(Image courtesy of Michael Justin Allen Sexton) This design’s main idea is to use the P-Cores for performance-hungry workloads and the E-Cores for low-priority, low-performance jobs to increase energy efficiency. However, since all of the cores can be used simultaneously, that is by no means the only advantage of this design.

COMPARED PRODUCTS (Opens in a new window)
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(Image courtesy of Michael Justin Allen Sexton) The additional E-Cores, which were simply absent from 11th Gen CPUs, significantly increase each processor’s performance. Even though not all Alder Lake processors have E-Cores, and while those that do don’t have as much power as their P-Core equivalents, those that do are noticeably faster due to their greater overall core count.

(Image courtesy of Michael Justin Allen Sexton) In the end, there aren’t many differences between Alder Lake in 2021 and Raptor Lake in 2022, therefore it was crucial to discuss Alder Lake first. Although Intel made a few minor tweaks behind the scenes, the increase in core count is by far the most noticeable adjustment. The new Core i9-13900K features eight P-Cores and 16 E-Cores, compared to the Alder Lake Core i9-12900eight K’s P-Cores and eight E-Cores.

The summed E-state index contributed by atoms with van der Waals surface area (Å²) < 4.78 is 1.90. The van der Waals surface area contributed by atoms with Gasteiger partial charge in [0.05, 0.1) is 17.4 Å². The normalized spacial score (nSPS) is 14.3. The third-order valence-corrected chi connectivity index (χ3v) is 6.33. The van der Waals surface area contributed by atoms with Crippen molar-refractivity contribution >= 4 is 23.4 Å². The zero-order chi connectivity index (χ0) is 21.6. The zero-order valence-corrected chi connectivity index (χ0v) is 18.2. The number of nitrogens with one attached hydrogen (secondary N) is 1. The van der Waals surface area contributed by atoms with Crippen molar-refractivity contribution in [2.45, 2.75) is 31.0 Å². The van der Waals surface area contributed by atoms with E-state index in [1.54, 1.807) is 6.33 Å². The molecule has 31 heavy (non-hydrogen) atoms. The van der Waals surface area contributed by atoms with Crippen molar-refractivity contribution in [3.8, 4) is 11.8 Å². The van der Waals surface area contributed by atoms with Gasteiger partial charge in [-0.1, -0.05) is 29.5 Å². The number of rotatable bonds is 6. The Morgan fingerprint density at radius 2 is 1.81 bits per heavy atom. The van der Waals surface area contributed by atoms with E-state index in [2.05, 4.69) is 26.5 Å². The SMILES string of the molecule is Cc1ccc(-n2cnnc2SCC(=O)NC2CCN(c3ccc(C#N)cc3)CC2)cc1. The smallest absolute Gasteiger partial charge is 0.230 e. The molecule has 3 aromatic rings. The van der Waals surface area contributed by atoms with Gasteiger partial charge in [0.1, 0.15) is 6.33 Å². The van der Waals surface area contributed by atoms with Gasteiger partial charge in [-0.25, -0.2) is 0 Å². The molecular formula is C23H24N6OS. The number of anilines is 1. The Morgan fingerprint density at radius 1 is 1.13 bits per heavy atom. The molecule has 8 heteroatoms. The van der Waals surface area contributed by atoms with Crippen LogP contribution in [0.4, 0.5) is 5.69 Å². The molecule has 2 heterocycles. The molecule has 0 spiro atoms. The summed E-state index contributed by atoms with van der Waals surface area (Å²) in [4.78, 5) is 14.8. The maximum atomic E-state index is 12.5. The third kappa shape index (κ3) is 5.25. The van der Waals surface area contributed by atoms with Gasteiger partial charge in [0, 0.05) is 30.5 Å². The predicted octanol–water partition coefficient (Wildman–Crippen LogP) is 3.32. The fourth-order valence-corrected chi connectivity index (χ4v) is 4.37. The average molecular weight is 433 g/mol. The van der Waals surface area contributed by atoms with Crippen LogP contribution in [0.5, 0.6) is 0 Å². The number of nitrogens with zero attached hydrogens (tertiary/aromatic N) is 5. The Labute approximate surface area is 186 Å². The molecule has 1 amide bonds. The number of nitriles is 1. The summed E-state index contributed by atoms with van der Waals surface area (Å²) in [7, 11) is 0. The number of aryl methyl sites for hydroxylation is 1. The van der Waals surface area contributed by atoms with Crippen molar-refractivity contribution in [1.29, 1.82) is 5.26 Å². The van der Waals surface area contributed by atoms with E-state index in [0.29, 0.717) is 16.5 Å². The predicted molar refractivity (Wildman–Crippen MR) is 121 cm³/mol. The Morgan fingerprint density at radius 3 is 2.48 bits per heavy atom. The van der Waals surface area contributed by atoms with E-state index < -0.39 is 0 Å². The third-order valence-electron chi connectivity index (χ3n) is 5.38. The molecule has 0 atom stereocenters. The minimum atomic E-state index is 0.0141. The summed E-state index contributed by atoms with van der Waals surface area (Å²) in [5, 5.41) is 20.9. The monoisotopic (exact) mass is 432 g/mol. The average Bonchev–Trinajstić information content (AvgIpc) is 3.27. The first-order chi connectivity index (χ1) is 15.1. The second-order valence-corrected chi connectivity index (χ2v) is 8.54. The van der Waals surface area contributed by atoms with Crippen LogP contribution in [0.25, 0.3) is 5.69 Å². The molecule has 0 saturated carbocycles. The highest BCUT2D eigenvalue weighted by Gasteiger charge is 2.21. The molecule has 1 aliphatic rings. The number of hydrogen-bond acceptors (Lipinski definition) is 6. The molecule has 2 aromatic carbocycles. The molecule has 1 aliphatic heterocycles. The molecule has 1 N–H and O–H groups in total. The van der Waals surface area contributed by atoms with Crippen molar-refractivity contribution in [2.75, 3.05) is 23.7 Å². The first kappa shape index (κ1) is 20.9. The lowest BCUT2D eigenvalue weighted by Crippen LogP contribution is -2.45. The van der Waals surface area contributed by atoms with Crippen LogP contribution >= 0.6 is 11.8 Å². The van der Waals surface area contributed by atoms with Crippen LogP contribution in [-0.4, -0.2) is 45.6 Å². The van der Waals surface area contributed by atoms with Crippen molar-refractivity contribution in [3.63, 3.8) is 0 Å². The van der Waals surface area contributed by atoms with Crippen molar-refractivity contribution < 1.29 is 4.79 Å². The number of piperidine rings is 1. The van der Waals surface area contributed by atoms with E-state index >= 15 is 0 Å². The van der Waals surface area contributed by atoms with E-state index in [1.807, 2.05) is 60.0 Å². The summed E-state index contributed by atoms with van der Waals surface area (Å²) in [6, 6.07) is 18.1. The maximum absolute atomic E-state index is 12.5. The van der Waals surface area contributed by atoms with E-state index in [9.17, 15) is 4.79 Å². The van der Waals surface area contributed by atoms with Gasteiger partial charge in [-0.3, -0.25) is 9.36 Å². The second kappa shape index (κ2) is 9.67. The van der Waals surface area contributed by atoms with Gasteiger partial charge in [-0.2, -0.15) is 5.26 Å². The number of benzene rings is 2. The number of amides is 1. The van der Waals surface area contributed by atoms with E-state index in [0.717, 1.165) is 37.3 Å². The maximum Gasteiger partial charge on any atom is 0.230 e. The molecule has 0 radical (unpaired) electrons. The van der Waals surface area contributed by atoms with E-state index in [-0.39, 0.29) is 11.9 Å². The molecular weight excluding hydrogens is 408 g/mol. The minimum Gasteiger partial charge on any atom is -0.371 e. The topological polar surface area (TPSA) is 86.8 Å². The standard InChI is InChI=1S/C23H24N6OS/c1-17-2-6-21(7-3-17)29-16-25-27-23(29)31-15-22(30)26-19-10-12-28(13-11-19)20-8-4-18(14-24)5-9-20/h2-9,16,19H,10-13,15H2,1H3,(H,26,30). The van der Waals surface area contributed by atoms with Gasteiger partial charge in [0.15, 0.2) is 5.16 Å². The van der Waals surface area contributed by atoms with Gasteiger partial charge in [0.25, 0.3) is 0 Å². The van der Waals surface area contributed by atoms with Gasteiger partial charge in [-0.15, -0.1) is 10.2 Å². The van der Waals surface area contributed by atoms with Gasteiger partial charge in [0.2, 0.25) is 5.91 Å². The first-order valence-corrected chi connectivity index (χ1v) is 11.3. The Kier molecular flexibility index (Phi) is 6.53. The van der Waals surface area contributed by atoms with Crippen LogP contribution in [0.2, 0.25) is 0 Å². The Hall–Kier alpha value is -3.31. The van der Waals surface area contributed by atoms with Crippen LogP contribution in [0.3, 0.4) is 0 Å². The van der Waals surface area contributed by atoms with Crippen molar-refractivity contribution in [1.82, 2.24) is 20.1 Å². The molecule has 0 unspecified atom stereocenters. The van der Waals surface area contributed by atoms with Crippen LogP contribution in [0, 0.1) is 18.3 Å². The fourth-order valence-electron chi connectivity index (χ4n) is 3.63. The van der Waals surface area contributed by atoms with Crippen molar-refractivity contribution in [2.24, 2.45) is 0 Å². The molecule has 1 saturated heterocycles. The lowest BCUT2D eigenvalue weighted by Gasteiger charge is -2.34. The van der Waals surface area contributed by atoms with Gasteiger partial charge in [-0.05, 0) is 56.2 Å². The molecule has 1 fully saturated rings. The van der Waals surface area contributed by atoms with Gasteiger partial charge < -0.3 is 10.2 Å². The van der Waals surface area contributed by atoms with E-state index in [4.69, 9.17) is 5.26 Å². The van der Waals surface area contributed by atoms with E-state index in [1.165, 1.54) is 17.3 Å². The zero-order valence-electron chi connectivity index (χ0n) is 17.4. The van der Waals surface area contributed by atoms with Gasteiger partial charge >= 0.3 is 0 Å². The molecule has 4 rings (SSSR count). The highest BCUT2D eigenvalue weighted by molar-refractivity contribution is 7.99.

(Image courtesy of Michael Justin Allen Sexton) The Core i9-13900K now has 32MB of L2 cache and 36MB of L3 cache thanks to an increase in capacity by Intel. The L3 cache pool of the Core i9-12900K is just 30MB smaller, however the L2 cache is much less at only 14MB. Both types of processor cores’ clock rates have increased, with the Core i9-13900P-Cores K’s working 600MHz faster than the Core i9-12900P-Cores K’s and the Core i9-13900E-Cores K’s operating 400MHz faster.